Between the rugged coastal mountains, in central Luzon, lies the Central Plain, watered by the Pampanga and Agno rivers. Barely above sea level, c.100 mi (160 km) long and 40 mi (64 km) wide, it is the most important agricultural land in all the Philippines. It supplies food for almost the entire Manila area and is the nation's major rice-producing region and its second (after Negros island) sugarcane-producing area. Elsewhere, the Bicol peninsula is known for its extensive coconut plantations; the Cagayan River valley for its tobacco and corn. Other major crops are fruits, vegetables, and cacao. Luzon has important lumbering and mining industries; there are gold, chromite, nickel, copper, and iron deposits, and the bamboo on Bataan peninsula has many commercial uses. Manufacturing is centered in the Manila metropolitan area, where the major industries produce textiles, chemicals, and metal products. Scattered throughout the island are fertilizer plants, an occasional oil refinery, cement factories, and plywood mills and wood product plants.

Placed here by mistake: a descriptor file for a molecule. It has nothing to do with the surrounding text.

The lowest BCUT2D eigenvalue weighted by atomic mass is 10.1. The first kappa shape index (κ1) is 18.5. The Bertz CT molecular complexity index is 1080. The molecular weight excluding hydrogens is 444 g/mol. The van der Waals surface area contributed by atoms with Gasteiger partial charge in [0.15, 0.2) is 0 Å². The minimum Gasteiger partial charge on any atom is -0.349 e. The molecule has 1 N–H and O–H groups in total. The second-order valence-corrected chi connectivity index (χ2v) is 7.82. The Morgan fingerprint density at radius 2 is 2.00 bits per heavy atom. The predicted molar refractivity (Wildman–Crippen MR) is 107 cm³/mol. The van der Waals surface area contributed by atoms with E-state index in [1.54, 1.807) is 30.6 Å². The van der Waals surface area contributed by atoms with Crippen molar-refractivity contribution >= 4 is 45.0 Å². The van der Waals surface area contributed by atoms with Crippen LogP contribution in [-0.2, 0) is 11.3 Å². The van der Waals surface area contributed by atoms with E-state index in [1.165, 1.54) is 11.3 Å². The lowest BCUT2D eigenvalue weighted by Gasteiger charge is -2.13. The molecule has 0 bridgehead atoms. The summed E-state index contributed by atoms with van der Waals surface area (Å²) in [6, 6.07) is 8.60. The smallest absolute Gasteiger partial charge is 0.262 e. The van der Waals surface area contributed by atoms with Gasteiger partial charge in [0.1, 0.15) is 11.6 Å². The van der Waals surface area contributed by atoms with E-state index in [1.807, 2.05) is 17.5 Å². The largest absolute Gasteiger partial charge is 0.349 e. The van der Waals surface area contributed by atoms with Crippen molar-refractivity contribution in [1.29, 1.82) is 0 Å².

The Columbia Electronic Encyclopedia, 6th ed. Copyright © 2012, Columbia University Press. All rights reserved.